The English Reader: Or, Pieces in Prose and Poetry, from the Best Writers; Designed to Assist Young Persons to Read with Propriety and Effect; Improve Their Language and Sentiments, and to Inculcate the Most Important Principles of Piety and Virtue

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S. Probasco, 1826 - 209 من الصفحات
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On discretion
On the government of our thoughts
On the evils which flow from unrestrained passions
Proper state of our temper with respect to one another
Excellence of the Holy Scriptures 119 9 Reflections occasioned by a review of the blessings pro nounced by Christ on his disciples in his sermon on t...
Schemes of life often illusory
The pleasures of virtuous sensibility
On the true honour of man
The influence of devotion on the happ ness of life 14 The planetary and terrestrial worlds comparatively con sidered
Power of custom and the uses to which it may be applied
The pleasure resulting from a proper use of our faculties 17 Description of candour
On the imperfection of that happiness which rests solely on worldly pleasures
What are the real and solid enjoyments of human life
Scale of beings
Trust in the care of Providence recommended PART II
Piety and gratitude enliven prosperity
Virtue deeply rooted is not subject to the influence of fortune
25 Character of James I King of England 26 Charles V Em of Germany resigns his dominions
CHAPTER LSelect Sentences and Paragraphs 1 Short and easy sentences
Verses in which the lines are of different length
Verses containing exclamations interrogations
Verses in various forms
Verses in which sound corresponds with signification 6 Paragraphs of greater length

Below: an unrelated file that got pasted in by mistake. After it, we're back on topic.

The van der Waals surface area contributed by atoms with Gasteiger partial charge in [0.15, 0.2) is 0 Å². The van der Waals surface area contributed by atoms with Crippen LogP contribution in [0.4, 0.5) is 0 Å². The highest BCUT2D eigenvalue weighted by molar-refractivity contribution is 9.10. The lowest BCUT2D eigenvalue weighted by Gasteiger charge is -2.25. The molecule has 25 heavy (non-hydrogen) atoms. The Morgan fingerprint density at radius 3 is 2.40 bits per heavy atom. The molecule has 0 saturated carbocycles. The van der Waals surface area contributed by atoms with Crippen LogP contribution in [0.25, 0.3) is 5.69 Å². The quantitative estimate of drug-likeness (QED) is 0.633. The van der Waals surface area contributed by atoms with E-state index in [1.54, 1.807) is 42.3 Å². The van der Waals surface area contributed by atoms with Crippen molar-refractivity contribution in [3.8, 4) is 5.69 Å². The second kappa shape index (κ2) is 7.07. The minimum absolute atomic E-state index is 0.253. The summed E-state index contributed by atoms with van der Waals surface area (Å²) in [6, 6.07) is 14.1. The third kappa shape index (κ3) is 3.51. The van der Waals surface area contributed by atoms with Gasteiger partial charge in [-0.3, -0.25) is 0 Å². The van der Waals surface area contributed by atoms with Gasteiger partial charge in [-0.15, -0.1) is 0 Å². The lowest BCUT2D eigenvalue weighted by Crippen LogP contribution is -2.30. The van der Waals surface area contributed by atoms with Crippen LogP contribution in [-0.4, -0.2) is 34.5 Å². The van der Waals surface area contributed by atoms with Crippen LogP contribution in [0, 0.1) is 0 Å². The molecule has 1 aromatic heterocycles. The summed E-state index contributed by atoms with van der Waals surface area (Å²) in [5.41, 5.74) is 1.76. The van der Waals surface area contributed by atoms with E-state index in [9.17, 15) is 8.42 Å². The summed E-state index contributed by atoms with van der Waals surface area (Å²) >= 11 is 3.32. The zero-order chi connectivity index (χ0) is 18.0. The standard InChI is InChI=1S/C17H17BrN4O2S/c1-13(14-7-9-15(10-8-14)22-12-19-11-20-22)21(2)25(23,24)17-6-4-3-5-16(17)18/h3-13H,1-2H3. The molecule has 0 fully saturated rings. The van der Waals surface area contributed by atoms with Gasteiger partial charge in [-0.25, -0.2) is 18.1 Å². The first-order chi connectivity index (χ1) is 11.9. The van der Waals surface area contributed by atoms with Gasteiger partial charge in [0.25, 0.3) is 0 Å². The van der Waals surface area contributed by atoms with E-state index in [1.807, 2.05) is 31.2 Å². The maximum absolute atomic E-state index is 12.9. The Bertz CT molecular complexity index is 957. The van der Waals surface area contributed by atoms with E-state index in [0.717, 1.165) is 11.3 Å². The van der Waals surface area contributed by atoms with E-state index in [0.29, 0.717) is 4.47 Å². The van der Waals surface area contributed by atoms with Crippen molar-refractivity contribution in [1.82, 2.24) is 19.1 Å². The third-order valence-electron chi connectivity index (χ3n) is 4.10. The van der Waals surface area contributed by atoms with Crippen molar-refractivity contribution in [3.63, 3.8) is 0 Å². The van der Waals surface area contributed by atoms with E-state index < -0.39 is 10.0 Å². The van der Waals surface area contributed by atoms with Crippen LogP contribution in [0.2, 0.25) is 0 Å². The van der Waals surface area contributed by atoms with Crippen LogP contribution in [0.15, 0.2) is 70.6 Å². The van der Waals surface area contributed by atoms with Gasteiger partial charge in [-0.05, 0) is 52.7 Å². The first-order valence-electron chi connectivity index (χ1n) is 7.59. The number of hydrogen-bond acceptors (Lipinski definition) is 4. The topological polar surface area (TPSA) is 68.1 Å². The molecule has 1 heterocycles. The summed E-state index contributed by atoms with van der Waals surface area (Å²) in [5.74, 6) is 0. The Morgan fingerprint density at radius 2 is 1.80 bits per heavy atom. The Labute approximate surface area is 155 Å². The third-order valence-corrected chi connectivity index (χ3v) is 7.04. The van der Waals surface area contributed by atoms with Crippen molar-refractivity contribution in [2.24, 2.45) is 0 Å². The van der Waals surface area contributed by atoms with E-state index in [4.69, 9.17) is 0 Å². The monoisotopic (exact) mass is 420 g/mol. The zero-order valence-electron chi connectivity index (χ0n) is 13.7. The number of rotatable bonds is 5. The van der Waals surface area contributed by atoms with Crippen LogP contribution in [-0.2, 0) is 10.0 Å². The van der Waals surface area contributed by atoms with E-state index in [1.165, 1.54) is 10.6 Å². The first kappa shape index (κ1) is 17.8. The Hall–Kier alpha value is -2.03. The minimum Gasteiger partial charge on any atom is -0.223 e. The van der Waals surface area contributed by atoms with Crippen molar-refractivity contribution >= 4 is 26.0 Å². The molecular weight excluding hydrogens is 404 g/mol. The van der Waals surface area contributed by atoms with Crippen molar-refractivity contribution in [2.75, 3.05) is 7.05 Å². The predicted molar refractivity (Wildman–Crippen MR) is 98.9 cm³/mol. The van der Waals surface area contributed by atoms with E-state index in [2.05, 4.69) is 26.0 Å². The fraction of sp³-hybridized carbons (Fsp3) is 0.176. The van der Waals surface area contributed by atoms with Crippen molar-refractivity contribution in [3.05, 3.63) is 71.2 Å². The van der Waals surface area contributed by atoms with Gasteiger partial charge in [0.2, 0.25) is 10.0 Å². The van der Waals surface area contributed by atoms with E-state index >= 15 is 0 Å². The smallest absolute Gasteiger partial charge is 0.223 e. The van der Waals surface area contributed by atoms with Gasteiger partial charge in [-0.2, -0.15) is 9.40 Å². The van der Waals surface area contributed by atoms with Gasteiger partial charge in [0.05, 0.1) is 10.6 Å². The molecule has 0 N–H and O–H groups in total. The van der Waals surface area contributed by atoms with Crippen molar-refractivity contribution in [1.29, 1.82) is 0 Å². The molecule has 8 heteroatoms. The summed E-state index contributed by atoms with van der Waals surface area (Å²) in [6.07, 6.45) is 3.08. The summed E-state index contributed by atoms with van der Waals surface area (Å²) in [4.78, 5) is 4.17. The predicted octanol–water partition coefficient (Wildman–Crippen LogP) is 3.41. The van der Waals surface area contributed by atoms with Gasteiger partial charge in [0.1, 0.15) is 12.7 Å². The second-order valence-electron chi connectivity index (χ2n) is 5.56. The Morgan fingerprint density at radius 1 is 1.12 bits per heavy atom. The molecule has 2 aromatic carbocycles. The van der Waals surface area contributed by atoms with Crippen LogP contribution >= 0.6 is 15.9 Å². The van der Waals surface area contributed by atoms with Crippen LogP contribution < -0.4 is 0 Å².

Narrative Pieces 1 The bears and the bees 2 The nightingale and the glowworm
The trials of virtue

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الصفحة 164 - There is no flesh in man's obdurate heart, It does not feel for man ; the natural bond Of brotherhood is sever'd as the flax That falls asunder at the touch of fire.
الصفحة 30 - I went by the field of the slothful, and by the vineyard of the man void of understanding ; and, lo, it was all grown over with thorns, and nettles had covered the face thereof, and the stone wall thereof was broken down.
الصفحة 176 - I am lord of the fowl and the brute. 0 solitude ! where are the charms That sages have seen in thy face ? Better dwell in the midst of alarms, Than reign in this horrible place. 1 am out of humanity's reach, I must finish my journey alone, Never hear the sweet music of speech, — I start at the sound of my own. The beasts that roam over the plain My form with indifference see, They are so unacquainted with man, Their tameness is shocking to me.
الصفحة 154 - Twilight gray had in her sober livery all things clad : Silence accompanied ; for Beast and Bird, they to their grassy couch, these to their nests, were slunk, — all but the wakeful nightingale; she, all night long, her amorous descant sung; Silence was pleased. Now...
الصفحة 184 - Though in the paths of death I tread, With gloomy horrors overspread, My steadfast heart shall fear no ill, For Thou, O Lord, art with me still : Thy friendly crook shall give me aid, And guide me through the dreadful shade.
الصفحة 180 - Of Nature's womb, that in quaternion run Perpetual circle, multiform ; and mix And nourish all things ; let your ceaseless change Vary to our Great Maker still new praise. Ye Mists and Exhalations that now rise From hill or steaming lake, dusky or gray, Till the sun paint your fleecy skirts with gold, In honour to the world's Great Author rise...
الصفحة 189 - Lo, the poor Indian ! whose untutored mind Sees GOD in clouds, or hears Him in the wind ; His soul proud science never taught to stray Far as the solar walk or Milky Way...
الصفحة 173 - Tis night, and the landscape is lovely no more ; I mourn, but, ye woodlands, I mourn not for you ; For morn is approaching, your charms to restore, Perfumed with fresh fragrance, and glittering with dew: Nor yet for the ravage of winter I mourn ; Kind nature the embryo blossom will save.
الصفحة 73 - The earth was at first without form, and void ; and darkness was on the face of the deep.
الصفحة 180 - Fairest of stars, last in the train of night, If better thou belong not to the dawn, Sure pledge of day, that crown'st the smiling morn With thy bright circlet, praise him in thy sphere, While day arises, that sweet hour of prime.

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